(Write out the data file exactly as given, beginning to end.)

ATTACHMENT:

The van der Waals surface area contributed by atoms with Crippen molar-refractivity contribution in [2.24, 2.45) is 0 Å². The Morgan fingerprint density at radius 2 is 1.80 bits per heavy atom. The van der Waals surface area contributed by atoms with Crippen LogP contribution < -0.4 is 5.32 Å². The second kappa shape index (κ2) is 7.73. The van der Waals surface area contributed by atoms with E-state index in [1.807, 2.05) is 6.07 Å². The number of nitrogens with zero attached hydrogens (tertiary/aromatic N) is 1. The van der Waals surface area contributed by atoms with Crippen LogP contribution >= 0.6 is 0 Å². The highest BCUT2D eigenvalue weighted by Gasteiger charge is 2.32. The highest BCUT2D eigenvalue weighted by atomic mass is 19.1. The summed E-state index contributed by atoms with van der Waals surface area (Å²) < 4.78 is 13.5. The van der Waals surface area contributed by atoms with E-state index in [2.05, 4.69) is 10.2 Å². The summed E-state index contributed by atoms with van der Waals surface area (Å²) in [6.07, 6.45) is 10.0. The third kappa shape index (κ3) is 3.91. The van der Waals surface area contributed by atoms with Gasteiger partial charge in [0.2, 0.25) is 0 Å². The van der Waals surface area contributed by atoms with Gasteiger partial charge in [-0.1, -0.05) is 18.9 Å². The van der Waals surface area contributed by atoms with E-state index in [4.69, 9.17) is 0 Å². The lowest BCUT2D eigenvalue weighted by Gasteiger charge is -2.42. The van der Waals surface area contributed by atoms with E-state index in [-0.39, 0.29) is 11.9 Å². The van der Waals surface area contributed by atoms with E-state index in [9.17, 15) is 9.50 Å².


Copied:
The van der Waals surface area contributed by atoms with Crippen molar-refractivity contribution in [2.24, 2.45) is 0 Å². The Morgan fingerprint density at radius 2 is 1.80 bits per heavy atom. The van der Waals surface area contributed by atoms with Crippen LogP contribution < -0.4 is 5.32 Å². The second kappa shape index (κ2) is 7.73. The van der Waals surface area contributed by atoms with E-state index in [1.807, 2.05) is 6.07 Å². The number of nitrogens with zero attached hydrogens (tertiary/aromatic N) is 1. The van der Waals surface area contributed by atoms with Crippen LogP contribution >= 0.6 is 0 Å². The highest BCUT2D eigenvalue weighted by Gasteiger charge is 2.32. The highest BCUT2D eigenvalue weighted by atomic mass is 19.1. The summed E-state index contributed by atoms with van der Waals surface area (Å²) < 4.78 is 13.5. The van der Waals surface area contributed by atoms with E-state index in [2.05, 4.69) is 10.2 Å². The summed E-state index contributed by atoms with van der Waals surface area (Å²) in [6.07, 6.45) is 10.0. The third kappa shape index (κ3) is 3.91. The van der Waals surface area contributed by atoms with Gasteiger partial charge in [0.2, 0.25) is 0 Å². The van der Waals surface area contributed by atoms with Gasteiger partial charge in [-0.1, -0.05) is 18.9 Å². The van der Waals surface area contributed by atoms with E-state index in [4.69, 9.17) is 0 Å². The lowest BCUT2D eigenvalue weighted by Gasteiger charge is -2.42. The van der Waals surface area contributed by atoms with E-state index in [-0.39, 0.29) is 11.9 Å². The van der Waals surface area contributed by atoms with E-state index in [9.17, 15) is 9.50 Å².